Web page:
No, no, no, it ain’t me, babe
It ain’t me you’re lookin’ for, babe
The narrator of “It Ain’t Me” asks, “Who’s gonna walk you through the dark side of the morning?” and answers, repeatedly:
“It ain’t me, no no.”
Texts refer to other texts—that’s their nature—and pop songs often blatantly refer to previous pop songs. As listeners simultaneously hear the new song and the history behind it, these cross-references can amplify a song’s resonance—as, for instance, Patti Smith’s “Land” referring not only to “Land of a Thousand Dances” but to the entire genre of rock ‘n’ roll. Any good song allows for multiple readings, and no single reading cancels out any other, so “It Ain’t Me, Babe,” can be read as one of Dylan’s dump-on-girls songs, but it can also be read as his rejection of the role of guru, prophet, or savior—a rejection he would state more succinctly later as “take this badge off of me.” The writers of “It Ain’t Me” must surely have felt these resonances, particularly as Kesha had recently used Bob Dylan’s words to do her talking to Dr. Luke—at least that’s the way much of her audience would have read her performance at the 2016 Billboard Music Awards. So what is this reference to Dylan being used to amplify?
Selena Gomez is facing the problem that all child stars must eventually face—how to grow up in public. It’s particularly hard for her because some of her predecessors have not exactly made a brilliant job of it. “It Ain’t Me” was released in February of 2017 and then, nicely timed, she appeared on the cover of the April Vogue with the caption: COOL, CANDID, COURAGEOUS SELENA GETS REAL. Vogue assigned Rob Haskell, one of their long-time writers, to do the accompanying feature article. Short of sending Humbert Humbert, they couldn’t have made a worse choice, and Haskell’s perviness and condescension have been trashed from one end of the net to the other. Particularly creepy is the way he deftly inserts himself into the story, as though to send us the message: “I get to hang with celebs and you don’t.” He’s cooking dinner with Gomez. Here she is commenting on her 110 million Instagram followers.
“People so badly wanted me to be authentic,” she says, laying a tortilla in sizzling oil, “and when that happened, finally, it was a huge release. I’m not different from what I put out there. I’ve been very vulnerable with my fans, and sometimes I say things I shouldn’t. But I have to be honest with them. I feel that’s a huge part of why I’m where I am.”
And where we are, Haskell tells us, is in the “They’re Just Like Us!” era of celebrity, and that does seem to be the point that Gomez keeps trying to make—that she is just like us. She talks about going into a residential therapy program. “You have no idea how incredible it felt to just be with six girls,” she says, “real people who couldn’t give two shits about who I was.” She talks about wanting to disappear. “Look, I love what I do, and I’m aware of how lucky I am, but— how can I say this without sounding weird? I just really can’t wait for people to forget about me.”
Like Burial maintaining his anonymity as long as he could or Claire Boucher writing “California,” maybe Selena Gomez was cooking dinner with Haskell as her way of resisting being transformed into one of those impenetrable images with which Debord says we mediate our social relations under spectacular capitalism. Or maybe it’s all hype, part of the game plan. But then again maybe it’s all true and she means every word she says. The problem is, we’ll never know because we aren’t at that dinner and we’re never going to be. By the end of the article “It Ain’t Me” is being spun as a comment on her breakup with Justin Bieber—although she’s never mentioned his name.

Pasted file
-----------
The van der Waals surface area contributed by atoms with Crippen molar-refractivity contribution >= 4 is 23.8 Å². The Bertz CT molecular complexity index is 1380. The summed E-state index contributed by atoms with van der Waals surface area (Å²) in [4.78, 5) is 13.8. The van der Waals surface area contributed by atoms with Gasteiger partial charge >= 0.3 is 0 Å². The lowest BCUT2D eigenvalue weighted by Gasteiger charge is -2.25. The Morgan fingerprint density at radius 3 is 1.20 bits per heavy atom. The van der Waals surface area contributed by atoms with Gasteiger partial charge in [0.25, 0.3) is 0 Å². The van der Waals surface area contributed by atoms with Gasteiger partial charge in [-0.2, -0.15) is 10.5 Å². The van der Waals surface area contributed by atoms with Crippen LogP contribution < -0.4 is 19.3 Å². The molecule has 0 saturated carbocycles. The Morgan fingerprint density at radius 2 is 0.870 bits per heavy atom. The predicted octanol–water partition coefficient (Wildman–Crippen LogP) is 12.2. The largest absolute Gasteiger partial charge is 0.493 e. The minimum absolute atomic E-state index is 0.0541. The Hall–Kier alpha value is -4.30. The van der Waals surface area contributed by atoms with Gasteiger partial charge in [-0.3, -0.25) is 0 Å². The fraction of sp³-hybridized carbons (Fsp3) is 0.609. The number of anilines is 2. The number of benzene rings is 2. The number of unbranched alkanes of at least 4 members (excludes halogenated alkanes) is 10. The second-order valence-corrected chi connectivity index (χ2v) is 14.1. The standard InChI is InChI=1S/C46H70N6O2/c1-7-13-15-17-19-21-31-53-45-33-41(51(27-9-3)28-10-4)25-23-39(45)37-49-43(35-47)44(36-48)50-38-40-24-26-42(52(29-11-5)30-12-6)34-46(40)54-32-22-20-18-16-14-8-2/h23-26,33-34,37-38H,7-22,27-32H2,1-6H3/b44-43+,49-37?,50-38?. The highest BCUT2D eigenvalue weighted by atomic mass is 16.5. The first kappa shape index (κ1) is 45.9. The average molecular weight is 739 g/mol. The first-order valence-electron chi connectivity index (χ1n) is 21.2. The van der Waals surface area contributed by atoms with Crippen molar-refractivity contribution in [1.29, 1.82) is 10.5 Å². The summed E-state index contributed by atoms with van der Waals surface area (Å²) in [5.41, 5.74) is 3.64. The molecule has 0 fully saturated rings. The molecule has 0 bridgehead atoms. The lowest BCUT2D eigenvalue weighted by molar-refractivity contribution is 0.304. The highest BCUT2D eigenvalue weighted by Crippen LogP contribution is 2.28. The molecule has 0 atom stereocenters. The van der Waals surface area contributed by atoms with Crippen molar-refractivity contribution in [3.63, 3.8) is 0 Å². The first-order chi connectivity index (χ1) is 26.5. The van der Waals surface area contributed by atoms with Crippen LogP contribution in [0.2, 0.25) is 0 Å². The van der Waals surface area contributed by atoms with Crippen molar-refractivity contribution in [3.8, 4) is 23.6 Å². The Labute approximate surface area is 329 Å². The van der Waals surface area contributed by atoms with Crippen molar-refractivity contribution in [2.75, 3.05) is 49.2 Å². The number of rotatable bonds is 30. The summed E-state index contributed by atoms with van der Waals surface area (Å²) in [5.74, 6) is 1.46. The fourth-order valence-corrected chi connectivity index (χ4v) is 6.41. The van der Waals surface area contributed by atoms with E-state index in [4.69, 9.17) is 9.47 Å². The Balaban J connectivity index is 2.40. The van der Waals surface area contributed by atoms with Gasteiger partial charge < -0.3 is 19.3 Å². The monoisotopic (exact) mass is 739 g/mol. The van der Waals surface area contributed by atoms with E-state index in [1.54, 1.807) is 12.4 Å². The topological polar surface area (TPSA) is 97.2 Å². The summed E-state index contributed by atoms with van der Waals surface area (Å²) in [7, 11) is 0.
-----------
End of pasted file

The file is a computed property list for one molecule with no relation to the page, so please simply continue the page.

Before Gomez recorded “It Ain’t Me” she and Ali Tamposi met to go over the vocals. The Wiki entry tells us that they “shared a similar emotional vision” based on “their own personal experiences.” That was an important meeting. Gomez was going to have to sell the song. Her enormous fan base would only take her so far; if she wanted it high-charting, she was going to have to feel the song, occupy it, own it. Because she was given no credit on the lyrics, we know that she sang the words they gave her. It took a team to create this hit, and Gomez does her part of the job with élan—she’s so solidly into the song that if you didn’t know better, you might think that she wrote it herself.
“When I create,” Ali Tamposi tells us, “I come from a place of being a messenger from a higher power of some sort that shows me how to funnel out a message.” She’s being interviewed by Matthew Meadow in the February edition of the online journal YOUREDM. The headline bills her as ALI TAMPOSI, CO-WRITER ON SELENA GOMEZ & KYGO’S “IT AIN’T ME” She describes her collaboration with Watt and Lee as casual but focused. They “order food and talk about what’s going on in our lives.” Then the guys will pick up guitars “and we’ll all shout out melodies until we land on one.” Together they write lyrics; then she cuts the vocal, and that’s it.
It’s a combination of our experiences – we act as if we’re therapists for one another. If I’m going through something, Andrew and Brian will be my therapists and we’ll tap into that place and vice-versa. We’ll ask questions about that experience and it usually goes from there. We’ll be like ‘What did it actually feel like when you’re at the bar and waiting for that person to call you and they’re not calling?’ so it’s that type of vibe. It’s honest – everything that we write comes from past experiences that we’ve all felt. If it doesn’t come from that place, then it feels disconnected.